The hospital team, which includes 150 volunteer carers, spent a day syringing electrolyte fluids into Anwen’s mouth, which helps her to rehydrate*, while she rested in her “five-star hotel”: A laundry basket with a pillow, a fluffy towel and another laundry basket on top to make a cosy house.

Koala population devastated by NSW bushfires

The next day Anwen went under a general anaesthetic* to have her burns cleaned, dead flesh trimmed away and burns dressings and creams applied before being bandaged up.

“It’d be ideal to change the bandages every day but you can’t do it to them because they need a general anaesthetic every time,” Ms Flanagan said.

“They’re a wild animal.”

Koala Hospital media_cameraAnwen with a face mask on so she breathes in anaesthetic to make her unconscious and not hurt or distressed while her dressings are changed. Picture: Nathan Edwards.
Koala Hospital media_cameraAnwen being checked and treated by staff at the hospital. Picture: Nathan Edwards.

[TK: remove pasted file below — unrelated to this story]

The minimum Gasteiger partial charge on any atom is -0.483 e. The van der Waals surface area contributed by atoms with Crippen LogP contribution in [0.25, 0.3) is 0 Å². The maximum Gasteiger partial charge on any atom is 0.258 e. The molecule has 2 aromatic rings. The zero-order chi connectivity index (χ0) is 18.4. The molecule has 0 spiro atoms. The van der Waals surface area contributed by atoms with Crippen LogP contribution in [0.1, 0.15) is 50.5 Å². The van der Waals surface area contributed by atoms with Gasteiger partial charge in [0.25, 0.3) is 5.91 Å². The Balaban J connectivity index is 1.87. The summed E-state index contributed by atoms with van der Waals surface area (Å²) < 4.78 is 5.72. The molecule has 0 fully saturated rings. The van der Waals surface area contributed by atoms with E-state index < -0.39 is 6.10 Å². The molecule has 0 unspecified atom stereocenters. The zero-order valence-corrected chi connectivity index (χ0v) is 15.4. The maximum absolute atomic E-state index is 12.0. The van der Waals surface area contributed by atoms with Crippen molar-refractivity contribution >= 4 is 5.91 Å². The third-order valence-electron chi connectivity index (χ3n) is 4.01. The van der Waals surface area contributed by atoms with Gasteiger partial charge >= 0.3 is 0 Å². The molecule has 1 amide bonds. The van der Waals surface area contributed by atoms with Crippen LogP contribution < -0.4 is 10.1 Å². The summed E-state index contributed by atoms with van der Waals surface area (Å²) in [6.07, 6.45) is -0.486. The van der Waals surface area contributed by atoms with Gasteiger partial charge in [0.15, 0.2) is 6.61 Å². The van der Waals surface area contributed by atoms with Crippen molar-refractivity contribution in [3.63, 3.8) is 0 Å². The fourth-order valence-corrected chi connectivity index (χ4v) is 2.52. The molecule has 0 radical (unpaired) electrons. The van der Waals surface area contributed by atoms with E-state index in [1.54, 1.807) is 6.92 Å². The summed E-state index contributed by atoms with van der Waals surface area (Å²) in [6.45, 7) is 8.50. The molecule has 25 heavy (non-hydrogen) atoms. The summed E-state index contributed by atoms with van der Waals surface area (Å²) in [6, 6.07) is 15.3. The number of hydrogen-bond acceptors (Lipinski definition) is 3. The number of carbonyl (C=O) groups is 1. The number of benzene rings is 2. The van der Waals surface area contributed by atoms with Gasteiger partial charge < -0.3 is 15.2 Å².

Koala Hospital media_cameraWashing and caring for Anwen’s burnt paws. Picture: Nathan Edwards
Koala Hospital media_cameraMedical cream is applied to Anwen’s burnt paw to help the wound heal and stop infection. Picture: Nathan Edwards
Koala Hospital media_cameraTreatment complete, Anwen is carried back to her laundry-basket bed to sleep until the anaesthetic wears off. Picture: Nathan Edwards

Anwen is named after local girl Anwen Pullen, 8, who, with her sister Elsie, 6, has been baking brownies for volunteers at the hospital.